Dr. Mona Nemer
Chief Science Advisor of Canada
Canadian Research Knowledge Network Conference: Roadmap for a Successful Science Transition
October 6, 2020
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Hello everyone. I'd like to begin by greeting all of you from across the country who are in front of your screens, and thank the conference organizers for inviting me to speak to you this afternoon. Thanks for having me with you.
I have been a long-time supporter of CRKN, first as a researcher, then as vice president of research at the University of Ottawa when I was a board member, and now in my current role. I share your vision to have the world’s knowledge accessible by all. I also want to thank CRKN for all the work you have done over the past 21 years to advance a sustainable access to the world’s research and Canada’s heritage content.
Good public policy, especially in a global emergency like the current pandemic, requires the best and up-to-the-minute science advice. That advice, in turn, relies on high-quality research. And we know that the best way to generate that high-quality research is to openly share our research findings.
When we get this right, we have a better chance of maintaining and generating public trust in science. Increasingly, the public is interested in science and demands access to the information guiding government decisions. We see it clearly in the current pandemic.
So you see, it’s an interconnected web where decision makers, scientists and the public rely on each other, and moreover, we all rely on professionals like you who make vital information accessible to all. Your work is more important and valuable today than ever before.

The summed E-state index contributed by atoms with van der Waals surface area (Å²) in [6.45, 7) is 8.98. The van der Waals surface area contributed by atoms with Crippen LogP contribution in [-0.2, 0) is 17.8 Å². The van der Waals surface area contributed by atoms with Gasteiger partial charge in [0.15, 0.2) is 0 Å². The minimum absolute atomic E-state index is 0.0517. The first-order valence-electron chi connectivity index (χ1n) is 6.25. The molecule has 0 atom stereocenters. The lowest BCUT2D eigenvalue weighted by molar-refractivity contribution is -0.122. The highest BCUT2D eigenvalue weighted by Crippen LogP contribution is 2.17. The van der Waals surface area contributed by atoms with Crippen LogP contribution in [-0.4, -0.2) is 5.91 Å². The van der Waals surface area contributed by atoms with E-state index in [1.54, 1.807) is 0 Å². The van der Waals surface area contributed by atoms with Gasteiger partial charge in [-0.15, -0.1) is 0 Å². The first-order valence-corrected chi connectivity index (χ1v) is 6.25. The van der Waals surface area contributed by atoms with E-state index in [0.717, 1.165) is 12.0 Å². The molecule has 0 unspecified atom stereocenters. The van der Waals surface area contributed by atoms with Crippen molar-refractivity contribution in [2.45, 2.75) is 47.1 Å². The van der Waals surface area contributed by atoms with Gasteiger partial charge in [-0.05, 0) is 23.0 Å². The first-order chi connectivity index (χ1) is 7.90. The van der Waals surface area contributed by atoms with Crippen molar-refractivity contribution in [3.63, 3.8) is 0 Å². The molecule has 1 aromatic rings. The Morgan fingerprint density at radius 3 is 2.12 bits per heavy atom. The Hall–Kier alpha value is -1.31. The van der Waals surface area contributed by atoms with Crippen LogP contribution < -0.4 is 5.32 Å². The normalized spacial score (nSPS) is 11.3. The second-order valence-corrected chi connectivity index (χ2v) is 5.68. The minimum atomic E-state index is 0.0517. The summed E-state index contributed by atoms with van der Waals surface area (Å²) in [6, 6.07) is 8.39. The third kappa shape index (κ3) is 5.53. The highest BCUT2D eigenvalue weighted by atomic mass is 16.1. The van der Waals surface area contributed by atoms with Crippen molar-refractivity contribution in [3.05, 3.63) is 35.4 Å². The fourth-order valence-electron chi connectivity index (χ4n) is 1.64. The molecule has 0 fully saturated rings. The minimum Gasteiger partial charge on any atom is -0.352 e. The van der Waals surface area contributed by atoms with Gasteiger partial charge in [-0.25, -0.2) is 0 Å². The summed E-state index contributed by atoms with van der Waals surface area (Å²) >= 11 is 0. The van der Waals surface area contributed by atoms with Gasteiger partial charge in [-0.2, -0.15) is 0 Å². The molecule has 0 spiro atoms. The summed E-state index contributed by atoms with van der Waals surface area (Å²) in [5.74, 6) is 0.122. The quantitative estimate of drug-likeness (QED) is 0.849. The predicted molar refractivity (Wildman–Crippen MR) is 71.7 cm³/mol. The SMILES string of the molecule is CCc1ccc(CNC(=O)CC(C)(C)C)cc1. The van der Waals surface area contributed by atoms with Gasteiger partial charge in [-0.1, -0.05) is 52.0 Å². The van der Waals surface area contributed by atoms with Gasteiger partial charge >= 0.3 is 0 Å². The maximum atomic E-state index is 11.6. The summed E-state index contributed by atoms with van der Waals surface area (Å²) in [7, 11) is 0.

Today's science is increasingly interdisciplinary. Researchers benefit from having access to information from various fields of expertise. At the same time, the public is increasingly interested in scientific discoveries and feels challenged by the way scientific knowledge informs government decisions.
It is difficult to meet the needs of these two groups if government-funded research is not easily accessible. In fact, research results often remain difficult to access for researchers, students, health professionals and entrepreneurs. This impedes the progress of science and ultimately affects public confidence.
One of my first actions as chief science advisor was to develop a Scientific Integrity Policy to encourage public dissemination of federal research and to affirm researchers’ freedom to speak openly about their findings. It has now been adopted by 20 federal departments.